The women at Julie's International Salon share their experiences of bodily self-presentation, femininity, aging, and caring. Their own words are at the center of the book; the stories of their lives, fresh and compelling, are told here with affection.
But beyond the stories themselves, Frida Kerner Furman explores the socio-moral significance of these beauty shop experiences, showing how they reveal as much about society at large as about older women. For in telling us how they perceive reality, make choices, and live in their worlds, the women of Julie's expose structures of power, inequality, and resistance in the larger world that all of us, young or old, beautiful or not, face every day.
"An accessibly written ethnography, the women in Furman's beauty shop reveal a great deal about women's lives and positions in contemporary culture."
-"Feminist Bookstore News
"I quickly absorbed Furman's words-the results of nearly five years of research..."it is a book long overdue."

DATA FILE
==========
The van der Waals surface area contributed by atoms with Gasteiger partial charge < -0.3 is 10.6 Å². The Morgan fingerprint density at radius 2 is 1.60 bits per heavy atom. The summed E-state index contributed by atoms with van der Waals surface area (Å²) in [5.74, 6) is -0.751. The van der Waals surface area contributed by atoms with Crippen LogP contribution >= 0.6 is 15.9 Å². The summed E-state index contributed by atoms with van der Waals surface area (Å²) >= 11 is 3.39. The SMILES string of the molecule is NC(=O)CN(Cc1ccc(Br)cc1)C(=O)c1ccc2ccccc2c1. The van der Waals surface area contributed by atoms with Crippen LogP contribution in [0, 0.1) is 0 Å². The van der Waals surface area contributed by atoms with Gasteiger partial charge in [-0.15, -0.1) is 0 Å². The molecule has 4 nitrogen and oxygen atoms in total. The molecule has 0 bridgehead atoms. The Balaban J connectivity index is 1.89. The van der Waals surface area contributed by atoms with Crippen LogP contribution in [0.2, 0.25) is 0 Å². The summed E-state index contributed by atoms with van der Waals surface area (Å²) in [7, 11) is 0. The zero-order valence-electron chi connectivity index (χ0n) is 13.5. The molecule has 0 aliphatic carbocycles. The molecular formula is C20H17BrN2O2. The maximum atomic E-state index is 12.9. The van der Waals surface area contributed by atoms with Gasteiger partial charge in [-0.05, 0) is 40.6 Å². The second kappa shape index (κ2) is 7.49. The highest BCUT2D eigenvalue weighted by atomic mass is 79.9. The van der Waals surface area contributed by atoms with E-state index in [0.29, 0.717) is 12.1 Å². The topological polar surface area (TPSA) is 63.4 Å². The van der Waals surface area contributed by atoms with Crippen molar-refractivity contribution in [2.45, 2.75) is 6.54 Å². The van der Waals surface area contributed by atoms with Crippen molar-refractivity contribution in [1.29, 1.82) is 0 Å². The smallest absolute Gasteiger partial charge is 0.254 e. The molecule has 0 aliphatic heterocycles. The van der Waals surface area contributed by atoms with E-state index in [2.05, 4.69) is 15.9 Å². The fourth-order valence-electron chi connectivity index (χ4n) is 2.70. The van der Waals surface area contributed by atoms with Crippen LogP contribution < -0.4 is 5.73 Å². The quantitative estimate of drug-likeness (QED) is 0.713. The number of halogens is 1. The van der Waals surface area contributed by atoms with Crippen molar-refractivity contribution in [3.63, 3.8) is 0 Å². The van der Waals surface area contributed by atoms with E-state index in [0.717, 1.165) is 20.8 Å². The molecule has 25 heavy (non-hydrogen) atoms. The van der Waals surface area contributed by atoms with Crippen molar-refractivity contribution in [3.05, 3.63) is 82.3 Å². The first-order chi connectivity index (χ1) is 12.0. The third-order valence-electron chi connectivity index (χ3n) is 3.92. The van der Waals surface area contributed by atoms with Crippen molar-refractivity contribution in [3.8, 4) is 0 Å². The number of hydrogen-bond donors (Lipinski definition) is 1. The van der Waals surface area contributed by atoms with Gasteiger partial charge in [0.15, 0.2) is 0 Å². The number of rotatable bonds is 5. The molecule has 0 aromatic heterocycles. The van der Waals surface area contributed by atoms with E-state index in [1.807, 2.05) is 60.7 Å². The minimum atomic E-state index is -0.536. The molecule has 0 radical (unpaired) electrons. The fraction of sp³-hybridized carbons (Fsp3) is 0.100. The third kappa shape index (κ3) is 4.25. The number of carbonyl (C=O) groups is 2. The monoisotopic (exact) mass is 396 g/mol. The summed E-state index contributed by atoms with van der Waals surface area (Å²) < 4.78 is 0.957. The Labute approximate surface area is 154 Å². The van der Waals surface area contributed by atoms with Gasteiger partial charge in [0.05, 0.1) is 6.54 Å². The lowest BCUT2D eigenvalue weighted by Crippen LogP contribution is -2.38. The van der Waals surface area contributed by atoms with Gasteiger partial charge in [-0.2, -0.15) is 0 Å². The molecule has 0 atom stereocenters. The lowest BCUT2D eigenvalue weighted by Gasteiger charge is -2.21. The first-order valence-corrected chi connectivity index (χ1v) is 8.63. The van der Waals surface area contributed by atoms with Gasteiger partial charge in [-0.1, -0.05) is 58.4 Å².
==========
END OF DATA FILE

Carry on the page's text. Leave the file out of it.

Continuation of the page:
-"Heritage Sunday, Nov 16, 1997
""Facing the Mirror combines studies of aging, Judaism, and beauty into an excellent ethnographic study of a beauty salon in Chicago."
-"Gender & Society
"The book calls much needed attention to an area of women's experience that has been seen as socially insignificant."
-C. Adamsky "Choice
"A respectful and even tender treatment of a large and largely neglected population in our culture: elderly, middle income, middle American women...[Furman's] account is beautifully written, warm."
-Sally B. Purvis